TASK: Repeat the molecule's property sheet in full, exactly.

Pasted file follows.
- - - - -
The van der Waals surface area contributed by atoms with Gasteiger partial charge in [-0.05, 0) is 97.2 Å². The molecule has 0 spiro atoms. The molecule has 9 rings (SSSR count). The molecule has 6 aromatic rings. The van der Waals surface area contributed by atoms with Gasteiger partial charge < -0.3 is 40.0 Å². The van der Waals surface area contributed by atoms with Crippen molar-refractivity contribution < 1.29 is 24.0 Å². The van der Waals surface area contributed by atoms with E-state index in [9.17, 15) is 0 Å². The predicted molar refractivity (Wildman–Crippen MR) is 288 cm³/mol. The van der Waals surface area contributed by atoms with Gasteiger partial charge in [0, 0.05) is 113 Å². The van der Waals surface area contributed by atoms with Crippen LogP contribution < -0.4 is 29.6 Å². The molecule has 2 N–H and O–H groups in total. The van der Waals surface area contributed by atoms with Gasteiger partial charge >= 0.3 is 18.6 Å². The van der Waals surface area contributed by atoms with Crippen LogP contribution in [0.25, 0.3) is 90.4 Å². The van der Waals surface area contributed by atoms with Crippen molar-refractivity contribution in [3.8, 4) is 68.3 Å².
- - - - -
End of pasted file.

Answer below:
The van der Waals surface area contributed by atoms with Gasteiger partial charge in [-0.05, 0) is 97.2 Å². The molecule has 0 spiro atoms. The molecule has 9 rings (SSSR count). The molecule has 6 aromatic rings. The van der Waals surface area contributed by atoms with Gasteiger partial charge < -0.3 is 40.0 Å². The van der Waals surface area contributed by atoms with Crippen molar-refractivity contribution < 1.29 is 24.0 Å². The van der Waals surface area contributed by atoms with E-state index in [9.17, 15) is 0 Å². The predicted molar refractivity (Wildman–Crippen MR) is 288 cm³/mol. The van der Waals surface area contributed by atoms with Gasteiger partial charge in [0, 0.05) is 113 Å². The van der Waals surface area contributed by atoms with Crippen LogP contribution < -0.4 is 29.6 Å². The molecule has 2 N–H and O–H groups in total. The van der Waals surface area contributed by atoms with Gasteiger partial charge >= 0.3 is 18.6 Å². The van der Waals surface area contributed by atoms with Crippen LogP contribution in [0.25, 0.3) is 90.4 Å². The van der Waals surface area contributed by atoms with Crippen molar-refractivity contribution in [3.8, 4) is 68.3 Å².